Be comfortable in your skin
Eating Disorders and Body Image - (A project of BC Partners for Mental Health and Addictions Information)
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Eating disorders and body image dissatisfaction were once the domain of an obscure branch of psychiatry. But in recent decades, our culture has bombarded people with images of an ideal physique that is increasingly out of reach for the average person. According to eating disorders expert David Garner, body image dissatisfaction is increasing at a faster rate than ever as more and more people compare themselves unfavourably to this ideal. The question today is no longer "Who has a poor body image?" but "Who doesn't?"
A poll conducted by People magazine found that only 9% of women were completely happy with their bodies and 93% had tried to lose weight. In Canada, the situation is roughly the same, with almost half of women saying they consider themselves overweight.
Fear of being fat is so overwhelming that losing weight is the number one wish of girls between 11 and 17. More than half of 13 year old girls are unhappy with their bodies, and this jumps to three-quarters by age 18. Nearly 40% of students between the third and sixth grade have tried dieting and just as many girls between the first and third grade say they want to be thinner. And, alarmingly, almost one tenth of nine-year-olds have engaged in self-induced vomiting in an effort to lose weight.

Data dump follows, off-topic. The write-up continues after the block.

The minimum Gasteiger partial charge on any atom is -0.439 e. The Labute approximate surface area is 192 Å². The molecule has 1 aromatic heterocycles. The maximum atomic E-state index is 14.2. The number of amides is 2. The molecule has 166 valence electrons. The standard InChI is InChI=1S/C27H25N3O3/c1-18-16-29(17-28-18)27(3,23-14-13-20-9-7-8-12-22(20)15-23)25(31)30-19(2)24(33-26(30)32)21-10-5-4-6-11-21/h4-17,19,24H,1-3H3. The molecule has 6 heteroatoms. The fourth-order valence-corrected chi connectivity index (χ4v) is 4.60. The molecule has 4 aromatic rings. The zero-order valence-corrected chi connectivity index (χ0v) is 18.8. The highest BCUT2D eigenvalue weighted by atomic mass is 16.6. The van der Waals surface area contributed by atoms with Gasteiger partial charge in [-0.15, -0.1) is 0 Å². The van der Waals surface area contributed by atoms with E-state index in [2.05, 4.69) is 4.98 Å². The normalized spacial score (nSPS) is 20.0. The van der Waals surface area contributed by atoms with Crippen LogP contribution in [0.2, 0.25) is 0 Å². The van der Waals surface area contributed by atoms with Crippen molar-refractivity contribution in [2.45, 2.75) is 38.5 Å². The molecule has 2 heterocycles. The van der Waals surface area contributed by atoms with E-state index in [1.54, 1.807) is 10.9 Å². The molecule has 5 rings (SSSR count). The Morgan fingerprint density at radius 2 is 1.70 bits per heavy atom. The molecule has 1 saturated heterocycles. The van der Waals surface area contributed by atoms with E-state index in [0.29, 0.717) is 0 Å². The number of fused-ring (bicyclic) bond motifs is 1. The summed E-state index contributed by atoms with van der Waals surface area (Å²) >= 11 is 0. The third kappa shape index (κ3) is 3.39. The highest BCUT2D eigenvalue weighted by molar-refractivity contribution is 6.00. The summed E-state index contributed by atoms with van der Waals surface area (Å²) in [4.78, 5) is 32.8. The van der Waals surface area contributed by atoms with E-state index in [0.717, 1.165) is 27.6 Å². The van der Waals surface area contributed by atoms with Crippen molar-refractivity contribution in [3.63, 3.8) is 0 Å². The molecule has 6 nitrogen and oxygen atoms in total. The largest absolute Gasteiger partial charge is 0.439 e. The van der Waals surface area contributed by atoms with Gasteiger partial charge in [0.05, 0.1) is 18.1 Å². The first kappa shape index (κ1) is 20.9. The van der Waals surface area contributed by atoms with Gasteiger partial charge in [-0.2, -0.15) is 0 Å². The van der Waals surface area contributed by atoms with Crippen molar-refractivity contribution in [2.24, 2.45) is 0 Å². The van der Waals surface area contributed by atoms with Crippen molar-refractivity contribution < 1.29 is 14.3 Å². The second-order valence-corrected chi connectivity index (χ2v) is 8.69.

Body image is the picture an individual has of his or her body and what she or he thinks it looks like to others. Researchers believe that concern over body image is really a mask for how a person feels about themselves: their self-esteem. In North America, body image has come to mean even more. For example, thinness not only represents attractiveness, it has also come to symbolize personal success, power, self-control and higher socioeconomic status, according to Dr. Liz Dittrich, who researches body image issues. Estimates from body image studies find that around 70% of women feel their bodies are too large. Interestingly, the average female body shape that men rate as ideal is consistently heavier than the body shape considered ideal by women. According to Jessie's Hope Society, this information demonstrates that the difference between poor body image, unhealthy dieting, and an eating disorder is usually a matter of degree.